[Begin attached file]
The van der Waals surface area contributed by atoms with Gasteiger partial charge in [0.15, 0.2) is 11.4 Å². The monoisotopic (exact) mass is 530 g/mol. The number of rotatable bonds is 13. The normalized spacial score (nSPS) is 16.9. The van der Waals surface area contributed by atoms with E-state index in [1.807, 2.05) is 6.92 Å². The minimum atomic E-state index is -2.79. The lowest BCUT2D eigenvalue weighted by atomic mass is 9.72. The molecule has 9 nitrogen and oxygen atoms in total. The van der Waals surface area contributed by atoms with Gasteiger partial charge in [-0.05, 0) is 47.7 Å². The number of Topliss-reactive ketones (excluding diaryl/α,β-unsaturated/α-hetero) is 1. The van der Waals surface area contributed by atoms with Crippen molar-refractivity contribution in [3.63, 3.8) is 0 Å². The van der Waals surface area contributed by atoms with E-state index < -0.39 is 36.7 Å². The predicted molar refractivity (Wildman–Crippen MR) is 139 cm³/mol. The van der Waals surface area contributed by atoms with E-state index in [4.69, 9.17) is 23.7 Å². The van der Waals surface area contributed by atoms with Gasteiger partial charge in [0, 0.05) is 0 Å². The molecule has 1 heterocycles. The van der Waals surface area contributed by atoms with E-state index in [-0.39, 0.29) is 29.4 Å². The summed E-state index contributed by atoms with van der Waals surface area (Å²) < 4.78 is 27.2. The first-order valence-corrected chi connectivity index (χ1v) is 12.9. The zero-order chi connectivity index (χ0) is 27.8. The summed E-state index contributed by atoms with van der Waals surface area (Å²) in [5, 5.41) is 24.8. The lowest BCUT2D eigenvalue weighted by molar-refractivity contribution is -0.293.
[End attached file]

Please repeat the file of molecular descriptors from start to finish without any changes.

The van der Waals surface area contributed by atoms with Gasteiger partial charge in [0.15, 0.2) is 11.4 Å². The monoisotopic (exact) mass is 530 g/mol. The number of rotatable bonds is 13. The normalized spacial score (nSPS) is 16.9. The van der Waals surface area contributed by atoms with E-state index in [1.807, 2.05) is 6.92 Å². The minimum atomic E-state index is -2.79. The lowest BCUT2D eigenvalue weighted by atomic mass is 9.72. The molecule has 9 nitrogen and oxygen atoms in total. The van der Waals surface area contributed by atoms with Gasteiger partial charge in [-0.05, 0) is 47.7 Å². The number of Topliss-reactive ketones (excluding diaryl/α,β-unsaturated/α-hetero) is 1. The van der Waals surface area contributed by atoms with Crippen molar-refractivity contribution in [3.63, 3.8) is 0 Å². The van der Waals surface area contributed by atoms with E-state index < -0.39 is 36.7 Å². The predicted molar refractivity (Wildman–Crippen MR) is 139 cm³/mol. The van der Waals surface area contributed by atoms with E-state index in [4.69, 9.17) is 23.7 Å². The van der Waals surface area contributed by atoms with Gasteiger partial charge in [0, 0.05) is 0 Å². The molecule has 1 heterocycles. The van der Waals surface area contributed by atoms with E-state index in [-0.39, 0.29) is 29.4 Å². The summed E-state index contributed by atoms with van der Waals surface area (Å²) < 4.78 is 27.2. The first-order valence-corrected chi connectivity index (χ1v) is 12.9. The zero-order chi connectivity index (χ0) is 27.8. The summed E-state index contributed by atoms with van der Waals surface area (Å²) in [5, 5.41) is 24.8. The lowest BCUT2D eigenvalue weighted by molar-refractivity contribution is -0.293.